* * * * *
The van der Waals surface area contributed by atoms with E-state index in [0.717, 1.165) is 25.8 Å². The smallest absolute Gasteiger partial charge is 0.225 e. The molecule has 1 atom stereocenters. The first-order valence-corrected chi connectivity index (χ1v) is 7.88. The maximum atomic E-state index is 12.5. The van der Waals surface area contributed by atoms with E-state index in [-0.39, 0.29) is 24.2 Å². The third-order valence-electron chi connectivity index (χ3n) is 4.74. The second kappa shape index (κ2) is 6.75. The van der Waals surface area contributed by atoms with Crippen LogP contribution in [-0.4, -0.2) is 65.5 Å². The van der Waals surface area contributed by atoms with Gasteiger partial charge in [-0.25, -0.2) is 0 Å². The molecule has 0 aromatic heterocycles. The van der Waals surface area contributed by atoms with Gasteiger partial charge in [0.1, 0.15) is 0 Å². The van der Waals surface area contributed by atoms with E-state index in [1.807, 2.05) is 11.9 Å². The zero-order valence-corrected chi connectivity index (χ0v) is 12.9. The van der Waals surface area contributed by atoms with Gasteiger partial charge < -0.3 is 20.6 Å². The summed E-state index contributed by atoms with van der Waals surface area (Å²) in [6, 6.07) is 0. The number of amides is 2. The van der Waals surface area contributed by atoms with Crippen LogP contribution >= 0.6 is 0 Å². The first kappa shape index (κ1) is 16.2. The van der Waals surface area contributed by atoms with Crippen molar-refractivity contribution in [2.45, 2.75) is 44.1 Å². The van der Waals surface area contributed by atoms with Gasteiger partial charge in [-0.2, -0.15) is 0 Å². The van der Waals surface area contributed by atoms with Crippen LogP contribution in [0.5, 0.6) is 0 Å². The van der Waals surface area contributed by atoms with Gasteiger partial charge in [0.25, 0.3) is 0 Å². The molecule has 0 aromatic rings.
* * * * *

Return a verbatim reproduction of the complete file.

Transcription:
The van der Waals surface area contributed by atoms with E-state index in [0.717, 1.165) is 25.8 Å². The smallest absolute Gasteiger partial charge is 0.225 e. The molecule has 1 atom stereocenters. The first-order valence-corrected chi connectivity index (χ1v) is 7.88. The maximum atomic E-state index is 12.5. The van der Waals surface area contributed by atoms with E-state index in [-0.39, 0.29) is 24.2 Å². The third-order valence-electron chi connectivity index (χ3n) is 4.74. The second kappa shape index (κ2) is 6.75. The van der Waals surface area contributed by atoms with Crippen LogP contribution in [-0.4, -0.2) is 65.5 Å². The van der Waals surface area contributed by atoms with Gasteiger partial charge in [-0.25, -0.2) is 0 Å². The molecule has 0 aromatic heterocycles. The van der Waals surface area contributed by atoms with Gasteiger partial charge in [0.1, 0.15) is 0 Å². The van der Waals surface area contributed by atoms with E-state index in [1.807, 2.05) is 11.9 Å². The zero-order valence-corrected chi connectivity index (χ0v) is 12.9. The van der Waals surface area contributed by atoms with Gasteiger partial charge < -0.3 is 20.6 Å². The summed E-state index contributed by atoms with van der Waals surface area (Å²) in [6, 6.07) is 0. The number of amides is 2. The van der Waals surface area contributed by atoms with Crippen LogP contribution >= 0.6 is 0 Å². The first kappa shape index (κ1) is 16.2. The van der Waals surface area contributed by atoms with Crippen molar-refractivity contribution in [2.45, 2.75) is 44.1 Å². The van der Waals surface area contributed by atoms with Gasteiger partial charge in [-0.2, -0.15) is 0 Å². The van der Waals surface area contributed by atoms with Crippen LogP contribution in [0.5, 0.6) is 0 Å². The van der Waals surface area contributed by atoms with Gasteiger partial charge in [0.25, 0.3) is 0 Å². The molecule has 0 aromatic rings.